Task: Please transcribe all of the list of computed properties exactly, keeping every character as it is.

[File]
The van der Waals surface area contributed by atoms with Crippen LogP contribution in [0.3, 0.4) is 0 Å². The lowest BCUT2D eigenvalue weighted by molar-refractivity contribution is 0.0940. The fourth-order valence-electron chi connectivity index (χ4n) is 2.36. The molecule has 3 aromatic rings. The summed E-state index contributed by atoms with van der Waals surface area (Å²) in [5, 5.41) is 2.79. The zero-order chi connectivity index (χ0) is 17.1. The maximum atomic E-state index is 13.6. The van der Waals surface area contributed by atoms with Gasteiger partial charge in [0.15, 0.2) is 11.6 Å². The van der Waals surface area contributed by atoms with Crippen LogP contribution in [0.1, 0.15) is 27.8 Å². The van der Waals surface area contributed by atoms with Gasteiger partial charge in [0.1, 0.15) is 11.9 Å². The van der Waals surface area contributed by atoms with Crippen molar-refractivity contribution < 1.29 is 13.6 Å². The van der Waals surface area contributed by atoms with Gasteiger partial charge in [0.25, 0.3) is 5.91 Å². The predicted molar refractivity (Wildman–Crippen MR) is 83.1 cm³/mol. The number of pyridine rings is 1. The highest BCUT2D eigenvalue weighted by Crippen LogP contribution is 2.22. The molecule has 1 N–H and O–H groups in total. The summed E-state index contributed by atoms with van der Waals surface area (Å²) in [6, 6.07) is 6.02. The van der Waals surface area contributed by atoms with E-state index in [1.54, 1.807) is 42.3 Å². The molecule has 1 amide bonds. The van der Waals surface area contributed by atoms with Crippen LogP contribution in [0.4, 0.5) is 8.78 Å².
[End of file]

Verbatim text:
The van der Waals surface area contributed by atoms with Crippen LogP contribution in [0.3, 0.4) is 0 Å². The lowest BCUT2D eigenvalue weighted by molar-refractivity contribution is 0.0940. The fourth-order valence-electron chi connectivity index (χ4n) is 2.36. The molecule has 3 aromatic rings. The summed E-state index contributed by atoms with van der Waals surface area (Å²) in [5, 5.41) is 2.79. The zero-order chi connectivity index (χ0) is 17.1. The maximum atomic E-state index is 13.6. The van der Waals surface area contributed by atoms with Gasteiger partial charge in [0.15, 0.2) is 11.6 Å². The van der Waals surface area contributed by atoms with Crippen LogP contribution in [0.1, 0.15) is 27.8 Å². The van der Waals surface area contributed by atoms with Gasteiger partial charge in [0.1, 0.15) is 11.9 Å². The van der Waals surface area contributed by atoms with Crippen molar-refractivity contribution < 1.29 is 13.6 Å². The van der Waals surface area contributed by atoms with Gasteiger partial charge in [0.25, 0.3) is 5.91 Å². The predicted molar refractivity (Wildman–Crippen MR) is 83.1 cm³/mol. The number of pyridine rings is 1. The highest BCUT2D eigenvalue weighted by Crippen LogP contribution is 2.22. The molecule has 1 N–H and O–H groups in total. The summed E-state index contributed by atoms with van der Waals surface area (Å²) in [6, 6.07) is 6.02. The van der Waals surface area contributed by atoms with E-state index in [1.54, 1.807) is 42.3 Å². The molecule has 1 amide bonds. The van der Waals surface area contributed by atoms with Crippen LogP contribution in [0.4, 0.5) is 8.78 Å².